For a book project, photographer Timothy Greenfield-Sanders took photographs of 30 stars of adult movies, each pair of photographs in the same pose, clothed and nude. This film records the ... See full summary »
9to5 - Days in Porn focuses on the people behind a controversial and multi-billion dollar industry "The Adult Entertainment industry". It depicts their stories, each one different, ... See full summary »
After Porn Ends is a documentary that not only examines the lives and careers of some of the biggest names in the history of the adult entertainment industry but what happens to them after ... See full summary »
One year. Seven continents. More than 6,000 naked people--all willing to bare all for Spencer Tunick in the name of art. This globally scaled follow-up to the America Undercover documentary... See full summary »
Renowned cult film director John Waters narrates this quirky exploration of the Salton Sea, the massive Southern California lake that was created by accident a century ago, became a popular... See full summary »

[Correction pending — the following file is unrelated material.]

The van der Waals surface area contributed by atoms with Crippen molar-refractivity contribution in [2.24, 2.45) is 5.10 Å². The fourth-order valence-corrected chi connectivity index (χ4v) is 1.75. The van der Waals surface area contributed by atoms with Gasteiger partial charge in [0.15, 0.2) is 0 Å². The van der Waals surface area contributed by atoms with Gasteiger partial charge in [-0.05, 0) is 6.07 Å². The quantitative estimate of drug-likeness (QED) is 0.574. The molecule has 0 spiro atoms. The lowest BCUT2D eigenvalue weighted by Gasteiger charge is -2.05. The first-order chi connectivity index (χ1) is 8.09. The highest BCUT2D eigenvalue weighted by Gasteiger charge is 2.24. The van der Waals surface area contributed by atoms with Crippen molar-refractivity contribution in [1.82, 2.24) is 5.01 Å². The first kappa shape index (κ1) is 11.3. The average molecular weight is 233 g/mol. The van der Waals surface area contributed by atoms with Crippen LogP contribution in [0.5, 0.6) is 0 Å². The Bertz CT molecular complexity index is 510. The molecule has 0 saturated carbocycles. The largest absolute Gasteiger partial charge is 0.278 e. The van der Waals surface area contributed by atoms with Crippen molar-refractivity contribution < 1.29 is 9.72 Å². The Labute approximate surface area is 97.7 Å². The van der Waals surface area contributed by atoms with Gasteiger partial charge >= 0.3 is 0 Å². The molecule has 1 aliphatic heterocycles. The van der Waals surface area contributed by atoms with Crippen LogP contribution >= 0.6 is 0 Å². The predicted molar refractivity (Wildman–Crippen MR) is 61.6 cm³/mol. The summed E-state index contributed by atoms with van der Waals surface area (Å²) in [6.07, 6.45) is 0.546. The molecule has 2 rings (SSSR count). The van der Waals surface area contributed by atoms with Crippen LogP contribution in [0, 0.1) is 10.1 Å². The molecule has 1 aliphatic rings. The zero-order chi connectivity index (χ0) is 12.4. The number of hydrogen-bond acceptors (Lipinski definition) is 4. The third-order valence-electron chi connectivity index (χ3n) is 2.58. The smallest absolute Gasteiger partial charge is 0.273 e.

The life and times of Baltimore film maker and midnight movie pioneer, John Waters. Intercut with a 1972 interview of Waters are clips from his first films and recent interviews with his ... See full summary »
Los Angeles in the year 2005: 19-year-old lads move through an apartment that has been equipped with webcams and looks like some sort of futuristic internet doll's house. Not-quite-so-young... See full summary »